Expeditious crackdown on COVID rescue fraud | Stinson – Public procurement issues
In just days, the Department of Justice (DOJ) arrested and charged scores of people in Virginia, Massachusetts, Texas and Ohio, alleging they had fraudulently applied for loans from the program. Payroll Check Protection (PPP) under the Coronavirus Aid, Relief, and Economic Security Act (CARES).
At John F. Kennedy Airport, a couple from Virginia were stopped on June 20 for COVID relief loan fraud as he tried to flee the country to Poland. Monica Magdalena Jaworska has appeared in court for the first time on a charge of conspiracy to commit electronic fraud by submitting bogus loan applications in connection with the COVID-19 outbreak. Apparently, the couple submitted 18 PPP loan applications, with false statements to over 12 financial institutions under four different business entities, and received over $ 1.4 million in proceeds under the PPP.
June 22sd, Elijah Majak Buoi of Winchester, Massachusetts, was accused with wire fraud. The complaint alleged that Buoi was the president and CEO of Sosuda Tech LLC and had submitted fraudulent claims for more than $ 13 million in PPP loans through SBA-approved lenders. In the request, Buoi allegedly misrepresented the number of employees, salary expenses, and falsely certified that the United States was the primary residence of its employees. Buoi has reportedly received over $ 2 million in PPP funds, and the government was able to seize around $ 1.98 million from corporate bank accounts.
Fahad Shah of Murphy, Texas was arrested on June 23rd and accused with three counts of wire fraud, one count of misrepresenting a bank and four counts of money laundering. It is alleged that Shah submitted fraudulent applications for over $ 3 million PPP loans to two different SBA approved lenders and filed them as WBF Weddings by Farah Inc. In addition to submitting fraudulent documents, Shah claimed to have more than 120 employees earning a salary, while he did not have any. The DOJ estimates that Shah received over $ 1.5 million in PPP loans, but used the loans for personal gain, such as buying a Tesla, making personal investments, and paying for mortgages on a personal house.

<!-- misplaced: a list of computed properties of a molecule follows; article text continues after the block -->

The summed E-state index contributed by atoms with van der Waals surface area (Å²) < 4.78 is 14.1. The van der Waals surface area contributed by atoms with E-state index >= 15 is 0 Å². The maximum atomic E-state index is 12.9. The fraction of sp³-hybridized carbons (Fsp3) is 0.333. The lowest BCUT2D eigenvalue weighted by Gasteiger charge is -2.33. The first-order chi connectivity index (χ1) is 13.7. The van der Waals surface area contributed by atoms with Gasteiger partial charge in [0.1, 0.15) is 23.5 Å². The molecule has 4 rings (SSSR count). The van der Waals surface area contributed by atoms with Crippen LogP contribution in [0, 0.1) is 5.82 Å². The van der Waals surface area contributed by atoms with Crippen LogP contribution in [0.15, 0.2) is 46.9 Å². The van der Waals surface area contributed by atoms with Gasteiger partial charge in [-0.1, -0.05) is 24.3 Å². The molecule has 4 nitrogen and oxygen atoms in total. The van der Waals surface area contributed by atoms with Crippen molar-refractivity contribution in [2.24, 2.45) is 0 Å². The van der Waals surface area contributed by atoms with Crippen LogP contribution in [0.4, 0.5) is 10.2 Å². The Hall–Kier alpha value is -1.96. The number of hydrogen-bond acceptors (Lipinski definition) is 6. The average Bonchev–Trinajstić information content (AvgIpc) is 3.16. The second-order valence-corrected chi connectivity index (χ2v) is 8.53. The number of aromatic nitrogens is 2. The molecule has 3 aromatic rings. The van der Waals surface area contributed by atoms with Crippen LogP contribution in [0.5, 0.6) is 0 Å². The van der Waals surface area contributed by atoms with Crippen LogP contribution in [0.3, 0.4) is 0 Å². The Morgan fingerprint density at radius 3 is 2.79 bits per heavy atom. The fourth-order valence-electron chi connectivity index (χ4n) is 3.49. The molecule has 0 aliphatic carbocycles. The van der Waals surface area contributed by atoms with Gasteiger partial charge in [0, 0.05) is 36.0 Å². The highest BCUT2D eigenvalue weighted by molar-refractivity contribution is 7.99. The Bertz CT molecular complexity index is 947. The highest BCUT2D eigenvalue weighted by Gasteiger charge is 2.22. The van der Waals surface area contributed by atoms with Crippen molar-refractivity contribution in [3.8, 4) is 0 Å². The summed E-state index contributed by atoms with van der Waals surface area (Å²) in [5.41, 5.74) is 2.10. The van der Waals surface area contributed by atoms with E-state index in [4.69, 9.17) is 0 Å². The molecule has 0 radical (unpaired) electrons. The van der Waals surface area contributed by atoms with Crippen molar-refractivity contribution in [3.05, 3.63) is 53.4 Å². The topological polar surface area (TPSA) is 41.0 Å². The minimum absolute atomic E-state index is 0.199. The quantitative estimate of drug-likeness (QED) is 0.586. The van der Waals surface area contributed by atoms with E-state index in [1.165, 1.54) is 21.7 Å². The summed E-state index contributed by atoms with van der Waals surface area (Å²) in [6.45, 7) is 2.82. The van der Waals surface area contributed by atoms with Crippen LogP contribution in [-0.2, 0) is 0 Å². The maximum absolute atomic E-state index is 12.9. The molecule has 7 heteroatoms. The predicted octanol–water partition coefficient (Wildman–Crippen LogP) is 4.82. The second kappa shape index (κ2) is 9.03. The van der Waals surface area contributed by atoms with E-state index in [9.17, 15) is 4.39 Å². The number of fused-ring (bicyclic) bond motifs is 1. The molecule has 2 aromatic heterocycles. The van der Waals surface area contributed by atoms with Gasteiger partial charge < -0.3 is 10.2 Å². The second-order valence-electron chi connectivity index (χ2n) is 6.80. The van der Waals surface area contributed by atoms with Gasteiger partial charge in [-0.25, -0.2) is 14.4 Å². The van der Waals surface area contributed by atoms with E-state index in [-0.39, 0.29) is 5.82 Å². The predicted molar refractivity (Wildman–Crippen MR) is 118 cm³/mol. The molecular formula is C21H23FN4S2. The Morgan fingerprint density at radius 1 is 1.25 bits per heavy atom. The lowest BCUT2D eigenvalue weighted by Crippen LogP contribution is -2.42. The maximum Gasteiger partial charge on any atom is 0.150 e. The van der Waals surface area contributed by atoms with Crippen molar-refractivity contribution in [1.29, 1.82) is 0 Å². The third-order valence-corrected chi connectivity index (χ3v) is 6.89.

June 24e, another Texas resident, Jase DePaul Gautreaux, a funeral home operator in Houston, Texas, was accused by making false statements to a financial institution, by electronic fraud, by bank fraud and by engaging in illegal monetary transactions. Apparently Gautreaux requested over $ 13 million in PPP loans, ultimately receiving over $ 1.6 million. Additionally, Gautreaux forged his identity, misrepresented the number of employees working in the company, misrepresented salary expenses, and falsified tax documents and bank account information as part of the pursuit of PPP funds.
Also on June 24e, a Dayton business owner faced charges in court in connection with COVID-19 loan relief fraud, which included bank fraud and making false statements to a bank. The owner of the company applied for two PPP loans totaling $ 1.5 million, claiming to have 73 employees working in a private investigation and security service. However, reports indicated that there were few employees working for the company.
From the first arrests made in early May to the most recent DOJ accusations in June, similar fraudulent behavior was allegedly used to obtain PPP financing: requesting multiple loans from SBA-approved lenders, inflating the number of employees working in the company and even build the business as a whole.
The PPP loan application deadline has been expanded. A Word to Those Applying for PPP Loans – Fraud Doesn’t Pay! Make sure your request is correct and complete.
Lariss Maldonado and Allison Kruse, a summer associate in Stinson’s Minneapolis office, are responsible for the content of this article.